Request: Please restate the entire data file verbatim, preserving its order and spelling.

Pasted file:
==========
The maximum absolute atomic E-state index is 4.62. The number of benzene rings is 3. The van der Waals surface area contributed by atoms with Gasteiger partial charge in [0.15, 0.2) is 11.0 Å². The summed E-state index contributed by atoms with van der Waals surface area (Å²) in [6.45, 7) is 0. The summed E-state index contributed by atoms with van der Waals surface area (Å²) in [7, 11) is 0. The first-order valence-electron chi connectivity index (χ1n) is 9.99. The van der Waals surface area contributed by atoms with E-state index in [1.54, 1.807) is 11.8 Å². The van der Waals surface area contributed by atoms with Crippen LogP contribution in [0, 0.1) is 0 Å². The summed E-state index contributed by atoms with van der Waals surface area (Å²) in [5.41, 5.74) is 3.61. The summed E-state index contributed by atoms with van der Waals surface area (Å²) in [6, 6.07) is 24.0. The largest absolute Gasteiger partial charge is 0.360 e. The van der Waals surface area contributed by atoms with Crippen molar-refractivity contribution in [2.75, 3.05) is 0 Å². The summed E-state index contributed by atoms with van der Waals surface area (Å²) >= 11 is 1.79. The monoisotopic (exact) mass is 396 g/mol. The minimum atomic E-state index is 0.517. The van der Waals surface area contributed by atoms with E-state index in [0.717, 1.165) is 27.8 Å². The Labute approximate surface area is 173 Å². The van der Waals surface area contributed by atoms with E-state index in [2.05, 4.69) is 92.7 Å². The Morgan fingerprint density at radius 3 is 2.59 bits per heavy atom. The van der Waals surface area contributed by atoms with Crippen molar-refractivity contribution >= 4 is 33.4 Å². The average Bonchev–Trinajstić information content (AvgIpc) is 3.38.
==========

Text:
The maximum absolute atomic E-state index is 4.62. The number of benzene rings is 3. The van der Waals surface area contributed by atoms with Gasteiger partial charge in [0.15, 0.2) is 11.0 Å². The summed E-state index contributed by atoms with van der Waals surface area (Å²) in [6.45, 7) is 0. The summed E-state index contributed by atoms with van der Waals surface area (Å²) in [7, 11) is 0. The first-order valence-electron chi connectivity index (χ1n) is 9.99. The van der Waals surface area contributed by atoms with E-state index in [1.54, 1.807) is 11.8 Å². The van der Waals surface area contributed by atoms with Crippen LogP contribution in [0, 0.1) is 0 Å². The summed E-state index contributed by atoms with van der Waals surface area (Å²) in [5.41, 5.74) is 3.61. The summed E-state index contributed by atoms with van der Waals surface area (Å²) in [6, 6.07) is 24.0. The largest absolute Gasteiger partial charge is 0.360 e. The van der Waals surface area contributed by atoms with Crippen molar-refractivity contribution in [2.75, 3.05) is 0 Å². The summed E-state index contributed by atoms with van der Waals surface area (Å²) >= 11 is 1.79. The monoisotopic (exact) mass is 396 g/mol. The minimum atomic E-state index is 0.517. The van der Waals surface area contributed by atoms with E-state index in [0.717, 1.165) is 27.8 Å². The Labute approximate surface area is 173 Å². The van der Waals surface area contributed by atoms with E-state index in [2.05, 4.69) is 92.7 Å². The Morgan fingerprint density at radius 3 is 2.59 bits per heavy atom. The van der Waals surface area contributed by atoms with Crippen molar-refractivity contribution >= 4 is 33.4 Å². The average Bonchev–Trinajstić information content (AvgIpc) is 3.38.